State Laws And Let Grow Updates in Florida

State Laws And Let Grow Updates in Florida

Let Grow is making a lasting impact across the entire United States. With the help of greater childhood awareness, volunteers and faithful donations, it is our goal to bring Let Grow programs to thousands of schools and neighborhoods across the country. Take a look at what’s happening in Florida and how you can help.

State Laws And Let Grow Updates in Florida

State Laws And Policies

Criminal Law:

Florida Statute Ann. § 827.03 makes it a crime to fail to provide “necessary supervision.” Fla. Statute Ann. § 316 has a specific provision that makes it a crime to leave a child age 6 or younger in a car for more than 15 minutes or if the child is any age and the car is running or the child is in danger. This latter provision is more lenient than some states, hence seen as a positive aspect of the Florida criminal law. (Compare, for example, with Hawaii’s law concerning children in cars).

Juvenile Court | Child Protective Services | Neglect Law:

Florida. Stat. Ann. § V-39.6625 provides that neglect is defined broadly as lack of care (food, shelter, medical care), while Fla. Stat. Ann. § V-39.6225 specifies that leaving a child without adult supervision or arrangement appropriate for the child’s age or mental or physical condition, so that the child is unable to care for the child’s own needs or another’s basic needs or is unable to exercise good judgment in responding to any kind of physical or emotional crisis. By focusing on the child’s capabilities, Florida’s law is better suited to allowing children independence than the law of many states. Significantly, the Florida child welfare policy manual also contains reasonable language recognizing that lack of supervision depends on an assessment of the child’s age, maturity, developmental level or mental or physical condition.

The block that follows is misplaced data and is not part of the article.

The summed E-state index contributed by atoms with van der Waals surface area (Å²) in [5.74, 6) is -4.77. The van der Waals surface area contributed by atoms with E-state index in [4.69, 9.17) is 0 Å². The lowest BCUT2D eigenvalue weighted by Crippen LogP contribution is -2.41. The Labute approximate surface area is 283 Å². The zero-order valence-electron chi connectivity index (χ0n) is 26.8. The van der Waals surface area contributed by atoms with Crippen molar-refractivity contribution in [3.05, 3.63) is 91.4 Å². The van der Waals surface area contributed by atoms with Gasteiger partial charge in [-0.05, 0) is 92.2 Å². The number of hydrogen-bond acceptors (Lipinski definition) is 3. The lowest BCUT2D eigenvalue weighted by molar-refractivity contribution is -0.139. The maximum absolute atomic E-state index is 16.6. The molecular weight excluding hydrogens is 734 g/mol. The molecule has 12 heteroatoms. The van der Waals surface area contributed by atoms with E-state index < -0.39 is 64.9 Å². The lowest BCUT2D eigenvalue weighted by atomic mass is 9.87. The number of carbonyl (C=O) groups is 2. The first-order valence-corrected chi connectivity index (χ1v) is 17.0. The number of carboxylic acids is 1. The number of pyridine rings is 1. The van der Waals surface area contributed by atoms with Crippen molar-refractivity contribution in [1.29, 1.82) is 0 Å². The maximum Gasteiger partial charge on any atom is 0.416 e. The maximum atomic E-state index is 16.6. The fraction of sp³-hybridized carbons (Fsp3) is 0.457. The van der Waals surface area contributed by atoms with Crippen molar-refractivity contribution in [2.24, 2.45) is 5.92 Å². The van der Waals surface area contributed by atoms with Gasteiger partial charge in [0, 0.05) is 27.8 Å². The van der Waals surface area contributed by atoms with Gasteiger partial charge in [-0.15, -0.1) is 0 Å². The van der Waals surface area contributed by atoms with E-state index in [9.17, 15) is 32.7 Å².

This webpage is not a legal document, and Let Grow does not take responsibility for the content. Be mindful that some localities have rules and guidelines even when the state does not. When in doubt, consult your local authorities to confirm the laws where you live. What’s more, laws change, as do judicial interpretations of them, and this webpage may not be updated immediately.

Nationwide State Laws And Policies

Learn More About Laws And Policies In Other States

Right now, most states’ neglect laws are incredibly open-ended. They say things like, “Parent must provide proper supervision.” We agree! But people have different ideas of what that entails. Select a state below to learn more about their laws, policies and how Let Grow is helping.